We once flew an interviewer out to do an interview with a big U.S R’n’B star and he kept them waiting for 2 DAYS. Every day they’d turn up in the studio and they’d be told said artist would be imminent and so they’d wait for hours, only leaving around 1AM when they’d be told the artist wasn’t coming. They’d have to be back early doors the next day just in case he decided he was ready and that went on for 2 days. I’m sure the trip abroad sounded glam but it turned out to be anything but!! Artist and presenter will remain nameless, they did get the interview in the end but i’m sure they’d have stayed in the UK if they’d have known how much aggro would be involved.

Doing live on-air interviews is always slightly unnerving in case a naughty word pops out, or the artist name checks the wrong radio station, even worse a competitor station!

Do you like fans showing up at stations?
I alas don’t have any fans, but if you mean the acts that I look after then yes! Most artists like to make time for their fans, it’s those people buying the records that put them where they are and sometimes it’s the only opportunity fans will ever have of meeting their favourite act is if they are visiting the radio station. It can be unfortunate if we don’t have time for the act to meet everyone as we are running behind and we have to whisk them away as we have very strict time schedules to run to. Pluggers can be seen as the enemy if we are trying to chivvy the acts up and get them into the vehicle to get them to the next interview on time!

What one song should never be played on radio ever again?
Gotye ‘Somebody That I Used To Know’ . Too much!! I heard it PLENTY . That’s my personal opinion and nothing actually against the artist obviously. I don’t know why it makes me want to stab myself in the eye with a rusty fork whilst setting fire to my nasal hair, but it just does. Strange huh? ( see note above about how music is personal to every one of us!)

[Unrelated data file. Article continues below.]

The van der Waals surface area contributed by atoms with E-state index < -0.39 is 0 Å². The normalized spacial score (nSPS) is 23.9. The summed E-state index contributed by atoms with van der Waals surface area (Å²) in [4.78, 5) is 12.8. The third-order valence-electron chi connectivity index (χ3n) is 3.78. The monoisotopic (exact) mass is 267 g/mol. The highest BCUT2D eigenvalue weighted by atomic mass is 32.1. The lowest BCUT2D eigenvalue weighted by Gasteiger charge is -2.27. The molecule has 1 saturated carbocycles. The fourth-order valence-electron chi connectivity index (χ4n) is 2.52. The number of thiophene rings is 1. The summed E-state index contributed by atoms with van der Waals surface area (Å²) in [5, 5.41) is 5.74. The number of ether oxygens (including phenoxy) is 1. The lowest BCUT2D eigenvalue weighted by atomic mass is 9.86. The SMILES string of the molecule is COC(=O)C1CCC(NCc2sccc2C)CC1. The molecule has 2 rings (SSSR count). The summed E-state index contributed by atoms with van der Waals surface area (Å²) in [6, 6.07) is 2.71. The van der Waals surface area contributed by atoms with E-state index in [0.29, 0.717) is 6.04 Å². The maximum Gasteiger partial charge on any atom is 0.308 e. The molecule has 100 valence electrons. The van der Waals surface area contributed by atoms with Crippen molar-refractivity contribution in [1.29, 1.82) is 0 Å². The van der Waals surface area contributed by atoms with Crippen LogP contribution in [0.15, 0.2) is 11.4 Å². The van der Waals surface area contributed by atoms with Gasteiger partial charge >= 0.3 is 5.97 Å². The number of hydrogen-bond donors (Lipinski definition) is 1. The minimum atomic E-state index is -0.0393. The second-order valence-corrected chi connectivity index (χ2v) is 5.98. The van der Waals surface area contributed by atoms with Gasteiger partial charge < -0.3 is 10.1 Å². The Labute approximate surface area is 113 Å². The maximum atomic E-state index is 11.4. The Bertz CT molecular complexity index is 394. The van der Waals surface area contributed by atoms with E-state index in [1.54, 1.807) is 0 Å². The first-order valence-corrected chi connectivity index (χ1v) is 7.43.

What advice would you give someone who wants to be a radio plugger? What are normal routes in?
You have to be absolutely madly passionate about music, and all different kinds of music as you won’t ever be dealing with one genre. You need be across what’s going on in all media, not just radio. You need to be good at building relationships as you’ll be dealing with many different people on many different levels, the key to being a good plugger is having excellent relationships with Heads of Music , you need them to trust you and believe in what you say. You certainly need to be able to work under pressure as obviously it’s a results based occupation.

Being a radio plugger is a lifestyle as you’ll work crazy hours, weekends, whatever it takes, and you have to be prepared to commit to that, it’s really not a 9 -5 job. It’s incredibly rewarding though when you see an act that 12 months ago may have been unknown and you’ve played a part in growing them to such a level that they can be filling an arena and everyone knows who they are and knows all the words to the songs.

It’s difficult to get into this field of work as there aren’t many opportunities, but the best routes are usually work experience / work placements / internships in any promotional dept in a record label and try to learn about all aspects of the industry and what each dept does and ask to spend time with the radio team to learn some of the day to day stuff, and whatever tasks you are asked to do make sure you do it amazingly well. You need to go all out to impress in everything you do so if something permanent does come up you’ll be the first person that springs to mind. Good luck!